Curriculum Strands:  

  • Campus library programs positively impact literacy, life-long learning, and student achievement and become centers of learning when:
  • They support every area of the curriculum.
  • They provide quality, up-to-date, relevant, and appropriate resources that facilitate and extend learning, support and enrich the curriculum, and meet students’ individual reading and learning needs.
  • Students have opportunity to explore the world around them by using resources in various formats and different levels.
  • Librarians teach literature and information skills and collaborate with teachers to integrate them into the curriculum.
  • Librarians partner with classroom teachers on projects that help students use a variety of resources, both print and digital, conduct research, and present their findings.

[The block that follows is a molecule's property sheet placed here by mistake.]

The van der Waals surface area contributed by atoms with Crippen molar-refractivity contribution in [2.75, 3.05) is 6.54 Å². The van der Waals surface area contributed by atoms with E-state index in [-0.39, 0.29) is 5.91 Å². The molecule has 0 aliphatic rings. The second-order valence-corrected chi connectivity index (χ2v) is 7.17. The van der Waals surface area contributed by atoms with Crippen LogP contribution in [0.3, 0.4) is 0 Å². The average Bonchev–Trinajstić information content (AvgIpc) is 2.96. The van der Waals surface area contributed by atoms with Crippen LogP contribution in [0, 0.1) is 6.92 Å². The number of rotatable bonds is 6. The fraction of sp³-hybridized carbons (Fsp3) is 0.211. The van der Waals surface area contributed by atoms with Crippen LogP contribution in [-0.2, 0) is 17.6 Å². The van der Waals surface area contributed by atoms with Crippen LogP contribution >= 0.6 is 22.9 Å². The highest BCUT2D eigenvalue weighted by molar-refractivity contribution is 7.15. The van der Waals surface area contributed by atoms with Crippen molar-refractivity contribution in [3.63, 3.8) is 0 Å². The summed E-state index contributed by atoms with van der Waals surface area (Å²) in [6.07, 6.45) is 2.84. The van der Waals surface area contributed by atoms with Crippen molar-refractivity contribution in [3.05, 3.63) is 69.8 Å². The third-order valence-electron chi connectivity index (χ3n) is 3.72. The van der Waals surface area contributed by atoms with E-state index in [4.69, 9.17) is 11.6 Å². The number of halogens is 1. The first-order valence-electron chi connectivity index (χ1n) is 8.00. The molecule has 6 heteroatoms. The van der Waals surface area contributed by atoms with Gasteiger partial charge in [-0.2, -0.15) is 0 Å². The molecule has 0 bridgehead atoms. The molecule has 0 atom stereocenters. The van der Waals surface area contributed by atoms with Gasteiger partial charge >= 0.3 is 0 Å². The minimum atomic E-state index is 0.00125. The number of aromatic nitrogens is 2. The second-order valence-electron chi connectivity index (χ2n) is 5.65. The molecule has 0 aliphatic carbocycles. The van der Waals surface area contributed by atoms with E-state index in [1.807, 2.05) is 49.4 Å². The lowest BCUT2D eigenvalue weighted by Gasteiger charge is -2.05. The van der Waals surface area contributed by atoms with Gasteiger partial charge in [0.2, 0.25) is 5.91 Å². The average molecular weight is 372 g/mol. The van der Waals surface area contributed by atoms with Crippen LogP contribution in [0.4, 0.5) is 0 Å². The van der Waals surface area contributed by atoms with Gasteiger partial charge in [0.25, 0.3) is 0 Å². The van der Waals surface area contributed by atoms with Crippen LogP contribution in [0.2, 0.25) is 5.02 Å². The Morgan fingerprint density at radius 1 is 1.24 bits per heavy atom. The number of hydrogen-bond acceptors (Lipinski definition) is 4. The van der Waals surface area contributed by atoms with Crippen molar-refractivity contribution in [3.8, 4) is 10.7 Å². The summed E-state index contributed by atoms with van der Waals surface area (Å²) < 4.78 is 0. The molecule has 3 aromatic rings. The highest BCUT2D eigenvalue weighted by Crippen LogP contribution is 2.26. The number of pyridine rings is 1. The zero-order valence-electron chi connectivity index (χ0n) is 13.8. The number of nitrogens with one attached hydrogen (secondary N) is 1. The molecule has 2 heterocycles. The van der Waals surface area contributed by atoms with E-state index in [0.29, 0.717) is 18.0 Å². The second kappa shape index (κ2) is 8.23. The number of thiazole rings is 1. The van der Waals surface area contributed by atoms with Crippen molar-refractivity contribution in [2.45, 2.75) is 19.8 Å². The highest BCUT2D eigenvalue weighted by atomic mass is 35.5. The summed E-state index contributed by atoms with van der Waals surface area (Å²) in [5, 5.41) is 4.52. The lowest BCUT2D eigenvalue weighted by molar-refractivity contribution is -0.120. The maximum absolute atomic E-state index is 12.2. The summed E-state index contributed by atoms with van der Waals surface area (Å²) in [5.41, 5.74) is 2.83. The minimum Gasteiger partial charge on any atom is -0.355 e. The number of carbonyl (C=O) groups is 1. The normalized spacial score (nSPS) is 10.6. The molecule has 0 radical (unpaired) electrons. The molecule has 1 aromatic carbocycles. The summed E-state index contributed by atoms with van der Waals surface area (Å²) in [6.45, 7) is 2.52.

• Students can work individually and in both small and large groups on research and collaborative projects.
  • Students are inspired and motivated to develop a love of reading and literature.
  • Libraries receive support, financial and programmatic, from the educational community to achieve the mission of the campus and District.

Instructional Strategies and Rigor:

  • They enrich the teaching and learning process best when:
  • They model/encourage life-long learning and literacy as a source of pleasure and power.
  • They teach the skills students need to become effective users of ideas and information.
  • They help students become proficient life-long library users by teaching skills that can be used in any library.
  • They are partners with teachers in educating students, developing curricula, and integrating resources into teaching and learning.
  • They seek, select, evaluate, and utilize resources and tools, both print and digital, and instruct teachers and students in how to use them.